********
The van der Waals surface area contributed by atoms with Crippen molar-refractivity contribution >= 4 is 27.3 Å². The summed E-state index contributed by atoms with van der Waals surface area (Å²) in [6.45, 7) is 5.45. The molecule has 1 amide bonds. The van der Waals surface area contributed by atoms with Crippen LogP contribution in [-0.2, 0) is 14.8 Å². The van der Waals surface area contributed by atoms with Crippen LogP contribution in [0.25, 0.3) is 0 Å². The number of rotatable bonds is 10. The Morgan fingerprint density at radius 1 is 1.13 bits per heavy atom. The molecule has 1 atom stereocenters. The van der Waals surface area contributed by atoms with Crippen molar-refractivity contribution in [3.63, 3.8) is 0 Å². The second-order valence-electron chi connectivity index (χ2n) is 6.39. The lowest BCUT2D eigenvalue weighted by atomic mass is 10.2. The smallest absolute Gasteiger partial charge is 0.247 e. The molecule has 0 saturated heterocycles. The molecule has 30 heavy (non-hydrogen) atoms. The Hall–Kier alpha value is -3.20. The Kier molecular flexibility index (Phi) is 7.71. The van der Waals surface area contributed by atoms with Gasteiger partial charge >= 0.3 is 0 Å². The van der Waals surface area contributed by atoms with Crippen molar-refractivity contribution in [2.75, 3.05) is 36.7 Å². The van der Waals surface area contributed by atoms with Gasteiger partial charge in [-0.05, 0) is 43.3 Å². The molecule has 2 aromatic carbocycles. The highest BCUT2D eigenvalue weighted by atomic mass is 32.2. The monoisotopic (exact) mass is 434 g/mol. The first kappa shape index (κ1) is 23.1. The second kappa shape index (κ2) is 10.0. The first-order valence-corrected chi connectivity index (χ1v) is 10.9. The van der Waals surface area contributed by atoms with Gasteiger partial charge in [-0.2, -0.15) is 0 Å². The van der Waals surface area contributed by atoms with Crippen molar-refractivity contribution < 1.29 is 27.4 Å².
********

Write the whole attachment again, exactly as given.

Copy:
The van der Waals surface area contributed by atoms with Crippen molar-refractivity contribution >= 4 is 27.3 Å². The summed E-state index contributed by atoms with van der Waals surface area (Å²) in [6.45, 7) is 5.45. The molecule has 1 amide bonds. The van der Waals surface area contributed by atoms with Crippen LogP contribution in [-0.2, 0) is 14.8 Å². The van der Waals surface area contributed by atoms with Crippen LogP contribution in [0.25, 0.3) is 0 Å². The number of rotatable bonds is 10. The Morgan fingerprint density at radius 1 is 1.13 bits per heavy atom. The molecule has 1 atom stereocenters. The van der Waals surface area contributed by atoms with Crippen molar-refractivity contribution in [3.63, 3.8) is 0 Å². The second-order valence-electron chi connectivity index (χ2n) is 6.39. The lowest BCUT2D eigenvalue weighted by atomic mass is 10.2. The smallest absolute Gasteiger partial charge is 0.247 e. The molecule has 0 saturated heterocycles. The molecule has 30 heavy (non-hydrogen) atoms. The Hall–Kier alpha value is -3.20. The Kier molecular flexibility index (Phi) is 7.71. The van der Waals surface area contributed by atoms with Gasteiger partial charge >= 0.3 is 0 Å². The van der Waals surface area contributed by atoms with Crippen molar-refractivity contribution in [2.75, 3.05) is 36.7 Å². The van der Waals surface area contributed by atoms with Gasteiger partial charge in [-0.05, 0) is 43.3 Å². The molecule has 2 aromatic carbocycles. The highest BCUT2D eigenvalue weighted by atomic mass is 32.2. The monoisotopic (exact) mass is 434 g/mol. The first kappa shape index (κ1) is 23.1. The second kappa shape index (κ2) is 10.0. The first-order valence-corrected chi connectivity index (χ1v) is 10.9. The van der Waals surface area contributed by atoms with Gasteiger partial charge in [-0.2, -0.15) is 0 Å². The van der Waals surface area contributed by atoms with Crippen molar-refractivity contribution < 1.29 is 27.4 Å².